Since the modern age of science began, this has never happened before.

Isaac Newton published his book that explained gravity and the laws of motion in 1687. People struggled with the idea at first, that a force could reach across space from the sun and pull the Earth. However, after a couple generations, the idea was accepted by almost everyone. People could picture the universe as a giant clockwork, driven by cause and effect.

Michael Faraday and James Clerk Maxwell launched the electromagnetic revolution in the mid 1800’s. Within fifty years, electrical inventions were springing up everywhere. The term “force field” became widely used and most people intuitively understood what it meant.

Einstein’s principle of relativity also created problems at first. How can the speed of light look the same when speeding toward a beam of light or away from it? How can the measurement of time be relative to our reference frame?

It’s still a challenge for most people to fathom why the world is this way. However, the underlying principle is simple enough: Everyone’s experience is relative. There is no perspective that is truer than any other.

It takes time for major breakthroughs to filter into the understanding of the public. When they do, they literally change the way we perceive the world. In other words, they give us a new lens—a new way of seeing.

But now, for the first time in history, a revolutionary scientific discovery has failed to reach a general understanding. A hundred years after quantum theory was discovered, it still doesn’t make sense, not even to physicists.

This creates a problem. An intuitive understanding isn’t a part of our social wisdom, but something else has filled the void. It happened unintentionally. The void has been filled with a conclusion that many scientists have reached: Life doesn’t make sense. There is no meaning to quantum uncertainty; that’s just the way it is.

This idea is creating a wedge between science and other fields, such as philosophy and religion, because many people don’t accept it. Einstein hit the nail on the head when he said, “God doesn’t play dice with the universe.” In other words, the world isn’t just a bunch of random pointless events. It means something.

Einstein, in a letter to Max Born, 4 December 1926. Often quoted as "God does not play dice with the universe."

Einstein, in a letter to Max Born, 4 December 1926. Often quoted as “God does not play dice with the universe.”

As a result, there’s been a change in the public’s perception of science. Scientists have noticed the shift in attitude. Some believe that this is a sign that our society is sliding backwards towards superstitious thinking, but I don’t think that’s the case. Most of those claiming that something is missing from science are highly educated.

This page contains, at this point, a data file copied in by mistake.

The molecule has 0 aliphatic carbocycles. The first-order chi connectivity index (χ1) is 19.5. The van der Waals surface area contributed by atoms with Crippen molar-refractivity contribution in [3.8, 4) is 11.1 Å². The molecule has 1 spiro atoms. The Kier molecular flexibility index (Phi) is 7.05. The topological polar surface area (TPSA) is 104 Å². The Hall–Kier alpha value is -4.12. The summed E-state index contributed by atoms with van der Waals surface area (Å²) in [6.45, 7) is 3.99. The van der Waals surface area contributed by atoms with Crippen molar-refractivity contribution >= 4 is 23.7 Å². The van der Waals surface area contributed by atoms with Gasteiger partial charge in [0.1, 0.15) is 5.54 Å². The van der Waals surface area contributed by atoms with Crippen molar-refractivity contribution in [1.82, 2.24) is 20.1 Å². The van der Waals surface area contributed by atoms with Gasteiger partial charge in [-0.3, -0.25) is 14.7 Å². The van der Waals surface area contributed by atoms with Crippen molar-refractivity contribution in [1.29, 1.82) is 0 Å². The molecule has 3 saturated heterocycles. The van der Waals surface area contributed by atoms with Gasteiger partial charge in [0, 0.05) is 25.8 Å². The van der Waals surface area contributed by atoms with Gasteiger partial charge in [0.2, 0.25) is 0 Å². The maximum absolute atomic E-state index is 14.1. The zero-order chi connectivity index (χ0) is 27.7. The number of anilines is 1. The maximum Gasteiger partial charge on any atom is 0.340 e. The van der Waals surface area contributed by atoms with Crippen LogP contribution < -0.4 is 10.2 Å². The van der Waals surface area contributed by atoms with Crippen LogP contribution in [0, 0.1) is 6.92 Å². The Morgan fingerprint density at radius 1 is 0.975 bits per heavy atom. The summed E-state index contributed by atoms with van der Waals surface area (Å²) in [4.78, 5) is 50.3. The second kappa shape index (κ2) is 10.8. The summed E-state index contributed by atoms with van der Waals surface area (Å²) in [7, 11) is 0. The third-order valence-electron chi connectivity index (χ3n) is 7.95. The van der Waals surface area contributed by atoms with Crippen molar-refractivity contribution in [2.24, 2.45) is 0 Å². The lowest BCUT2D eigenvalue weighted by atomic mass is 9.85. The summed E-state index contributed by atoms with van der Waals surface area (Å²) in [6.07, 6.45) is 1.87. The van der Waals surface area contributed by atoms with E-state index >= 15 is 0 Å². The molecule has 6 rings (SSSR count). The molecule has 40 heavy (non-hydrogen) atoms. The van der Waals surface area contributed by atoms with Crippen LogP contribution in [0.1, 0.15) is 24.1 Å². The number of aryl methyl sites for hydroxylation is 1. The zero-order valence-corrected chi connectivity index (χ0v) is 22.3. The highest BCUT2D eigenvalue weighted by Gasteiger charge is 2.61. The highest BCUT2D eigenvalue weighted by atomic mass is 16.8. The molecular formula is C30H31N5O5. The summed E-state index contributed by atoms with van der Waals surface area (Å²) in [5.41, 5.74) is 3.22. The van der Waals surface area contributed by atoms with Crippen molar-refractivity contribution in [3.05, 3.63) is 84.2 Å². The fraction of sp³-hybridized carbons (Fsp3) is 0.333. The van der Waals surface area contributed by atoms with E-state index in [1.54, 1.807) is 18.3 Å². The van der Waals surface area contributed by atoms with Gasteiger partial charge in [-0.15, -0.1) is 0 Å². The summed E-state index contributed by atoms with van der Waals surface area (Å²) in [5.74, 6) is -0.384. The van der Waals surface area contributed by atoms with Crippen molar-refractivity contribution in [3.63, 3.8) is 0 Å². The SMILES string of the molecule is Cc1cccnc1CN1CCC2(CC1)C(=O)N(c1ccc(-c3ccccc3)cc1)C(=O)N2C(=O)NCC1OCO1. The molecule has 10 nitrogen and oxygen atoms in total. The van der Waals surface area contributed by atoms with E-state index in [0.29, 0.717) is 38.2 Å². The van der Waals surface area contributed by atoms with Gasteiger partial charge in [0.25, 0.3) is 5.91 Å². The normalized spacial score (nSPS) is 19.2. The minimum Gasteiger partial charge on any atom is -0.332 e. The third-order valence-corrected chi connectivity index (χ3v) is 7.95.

I think a big underlying cause of this growing rift is that we don’t yet understand one of the biggest breakthroughs in science. A deeper understanding of quantum mechanics can heal this problem.

It’s important to realize that this idea—that life is just ‘probabilistic’ and ‘unpredictable’ at the level of fundamental particles, and the best we can do is accept it—is a false conclusion. Physicists haven’t learned this scientifically. They simply don’t know how else to interpret the data.

In other words, this isn’t a lesson of quantum mechanics. It’s simply a sign that physicists don’t know what it means. It isn’t a conclusion. It’s a reminder that the quantum revolution is incomplete.

I say this because it is now clear to me, after I found a way to explain the quantum mystery. I didn’t expect to uncover a simple intuitive explanation. It was an accident. But looking back, it’s now easy to see the huge void, like a dark cloud, that has kept the real lesson of quantum mechanics from our doorstep.

Quantum theory now makes sense to me, and I think that it is simple enough that most people can understand. More importantly, the underlying principles don’t just apply to the subatomic world. They play a vital role in our everyday lives. That was the biggest surprise for me.

My wife, Karen, was my first litmus test. She never studied physics in college. She doesn’t read science books. She didn’t know anything about quantum mechanics. But after reading chapter 13, “The Spooky World of Quantum Physics” in my book, Lenses of Perception, she shocked me and said, “That was fun.” She actually enjoyed reading it.

She even asked me to get her a T-shirt that says, “I sorta understand quantum mechanics.”